IR Explained: Q22: Nutritional Quantities

July 30, 2012

You should follow me on Twitter. While you're at it, take a moment to subscribe to GMAT Hacks via RSS or Email.


This post is part of a series--IR Explained--that walks through the sample Integrated Reasoning questions provided in the latest edition of the GMAT Official Guide.

Don't be overwhelmed by the sheer volume of numbers in this Table Analysis question. You'll only be asked three Yes/No questions, and those items can only address so many of the numbers.

Also, don't worry too much about the specificity of serving size. The introductory paragraph refers to "240 mL" simply to make clear that all the servings are the same amount, making the questions less complicated.

While most of the columns are numbers, note the "yes/no" nature of the column "Cooked." When there is one column that stands out from the rest like this, you can be sure that the questions will focus on it more heavily than the others.

22A asks you to compare the median amount of protein in the uncooked vegetables to the median amount in the cooked vegetables. First, sort by "Cooked."

There are five uncooked vegetables, with protein amounts of 3, 1, 1, 1, 1. When those numbers are placed in order, the middle term is 1, so the median is 1. There are 10 cooked vegetables, with protein amounts of 5, 3, 5, 2, 5, 2, 3, 3, 5, 2. In order, that's 2, 2, 2, 3, 3, 3, 5, 5, 5, 5, with the two middle terms bolded. The median, then, is 3.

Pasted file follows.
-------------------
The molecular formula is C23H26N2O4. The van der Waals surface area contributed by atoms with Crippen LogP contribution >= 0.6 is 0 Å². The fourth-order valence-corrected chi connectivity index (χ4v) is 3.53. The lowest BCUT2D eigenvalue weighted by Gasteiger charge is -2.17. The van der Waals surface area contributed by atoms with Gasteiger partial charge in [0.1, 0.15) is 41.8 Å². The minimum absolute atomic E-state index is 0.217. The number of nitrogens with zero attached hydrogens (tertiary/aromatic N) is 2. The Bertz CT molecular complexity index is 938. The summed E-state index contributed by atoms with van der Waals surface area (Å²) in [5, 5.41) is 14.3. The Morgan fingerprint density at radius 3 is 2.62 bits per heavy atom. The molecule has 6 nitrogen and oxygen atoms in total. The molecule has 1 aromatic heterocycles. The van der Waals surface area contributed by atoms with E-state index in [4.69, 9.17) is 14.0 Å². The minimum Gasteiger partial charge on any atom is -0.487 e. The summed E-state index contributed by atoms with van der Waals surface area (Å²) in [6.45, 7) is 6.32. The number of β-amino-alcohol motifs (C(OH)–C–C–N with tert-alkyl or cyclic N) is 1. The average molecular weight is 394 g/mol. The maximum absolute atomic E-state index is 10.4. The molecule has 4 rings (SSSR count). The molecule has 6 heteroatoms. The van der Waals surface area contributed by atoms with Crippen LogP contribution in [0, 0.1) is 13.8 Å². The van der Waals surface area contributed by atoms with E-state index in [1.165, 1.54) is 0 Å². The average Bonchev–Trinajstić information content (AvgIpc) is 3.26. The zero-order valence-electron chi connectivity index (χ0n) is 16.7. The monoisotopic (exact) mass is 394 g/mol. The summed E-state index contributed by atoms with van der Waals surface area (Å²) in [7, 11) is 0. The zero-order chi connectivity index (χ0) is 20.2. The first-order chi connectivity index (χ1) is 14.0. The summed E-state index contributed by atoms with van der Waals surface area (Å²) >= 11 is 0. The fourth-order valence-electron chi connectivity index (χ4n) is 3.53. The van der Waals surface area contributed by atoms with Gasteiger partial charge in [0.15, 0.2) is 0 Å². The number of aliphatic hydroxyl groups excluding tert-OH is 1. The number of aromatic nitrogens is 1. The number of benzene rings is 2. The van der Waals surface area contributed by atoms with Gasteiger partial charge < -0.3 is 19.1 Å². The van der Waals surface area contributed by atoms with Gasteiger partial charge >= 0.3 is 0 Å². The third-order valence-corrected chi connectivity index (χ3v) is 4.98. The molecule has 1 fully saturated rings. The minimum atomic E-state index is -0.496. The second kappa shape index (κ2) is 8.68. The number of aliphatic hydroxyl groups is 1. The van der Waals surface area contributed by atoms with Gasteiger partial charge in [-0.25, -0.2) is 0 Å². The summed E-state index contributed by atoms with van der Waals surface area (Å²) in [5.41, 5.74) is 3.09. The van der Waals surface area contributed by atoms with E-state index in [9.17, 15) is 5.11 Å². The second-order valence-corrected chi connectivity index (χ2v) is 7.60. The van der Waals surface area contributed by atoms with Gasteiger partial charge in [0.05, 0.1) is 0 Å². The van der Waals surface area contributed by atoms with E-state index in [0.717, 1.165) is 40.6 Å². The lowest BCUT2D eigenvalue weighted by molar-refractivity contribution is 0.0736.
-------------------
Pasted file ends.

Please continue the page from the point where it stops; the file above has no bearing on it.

1, the median amount of protein for the uncooked vegetables, is 1/3 the median amount of protein for the cooked vegetables, so 22A is Yes.

22B once again proposes a multiple of three. Here you are asked to compare carbohydrates in cooked corn to the median of all other options. The carbohydrates per serving of cooked corn is 32.

Next, you could find the median of the other 14 options. Instead, consider what the question asks. If 32 is exactly 3 times the median of the other 14, the median of the other 14 is 32/3, or 10 2/3. But the median is either a whole number (one of the integers in the carbohydrate column) or the average of two whole numbers, such as 10.5 or 4.5. It is impossible for the median to be 10 2/3! Thus, no calculations are needed--22B is No.

In 22C, begin by sorting by total fiber. 8 of the 15 options have less than 3.0g of fiber. Confirm in the carbohydrate column that none of those 8 have more than 10g of carbohydrate. 22C is Yes.

Stay tuned (or subscribe) for more Integrated Reasoning explanations



About the author: Jeff Sackmann has written many GMAT preparation books, including the popular Total GMAT Math, Total GMAT Verbal, and GMAT 111. He has also created explanations for problems in The Official Guide, as well as 1,800 practice GMAT math questions.

Total GMAT Verbal

The comprehensive guide to the GMAT Verbal section. Recognize, dissect, and master every question type you'll face on the test. Everything you need, all in one place, including 100+ realistic practice questions.
Click to read more.